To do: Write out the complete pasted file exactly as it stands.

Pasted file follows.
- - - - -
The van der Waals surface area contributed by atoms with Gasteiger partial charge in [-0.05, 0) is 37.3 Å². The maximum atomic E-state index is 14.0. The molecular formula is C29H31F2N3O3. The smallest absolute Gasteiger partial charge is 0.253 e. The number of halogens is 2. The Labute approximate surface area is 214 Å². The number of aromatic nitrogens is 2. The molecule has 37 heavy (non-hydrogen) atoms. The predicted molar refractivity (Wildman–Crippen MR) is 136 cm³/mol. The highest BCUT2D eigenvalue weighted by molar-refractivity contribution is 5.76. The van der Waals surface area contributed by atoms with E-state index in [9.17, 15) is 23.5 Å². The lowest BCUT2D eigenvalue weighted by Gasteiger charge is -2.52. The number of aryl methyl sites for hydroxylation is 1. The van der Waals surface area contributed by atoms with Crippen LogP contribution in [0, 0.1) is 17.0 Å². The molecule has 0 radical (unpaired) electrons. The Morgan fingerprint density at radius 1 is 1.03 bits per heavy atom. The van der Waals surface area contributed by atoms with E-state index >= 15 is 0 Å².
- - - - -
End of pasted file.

The van der Waals surface area contributed by atoms with Gasteiger partial charge in [-0.05, 0) is 37.3 Å². The maximum atomic E-state index is 14.0. The molecular formula is C29H31F2N3O3. The smallest absolute Gasteiger partial charge is 0.253 e. The number of halogens is 2. The Labute approximate surface area is 214 Å². The number of aromatic nitrogens is 2. The molecule has 37 heavy (non-hydrogen) atoms. The predicted molar refractivity (Wildman–Crippen MR) is 136 cm³/mol. The highest BCUT2D eigenvalue weighted by molar-refractivity contribution is 5.76. The van der Waals surface area contributed by atoms with E-state index in [9.17, 15) is 23.5 Å². The lowest BCUT2D eigenvalue weighted by Gasteiger charge is -2.52. The number of aryl methyl sites for hydroxylation is 1. The van der Waals surface area contributed by atoms with Crippen LogP contribution in [0, 0.1) is 17.0 Å². The molecule has 0 radical (unpaired) electrons. The Morgan fingerprint density at radius 1 is 1.03 bits per heavy atom. The van der Waals surface area contributed by atoms with E-state index >= 15 is 0 Å².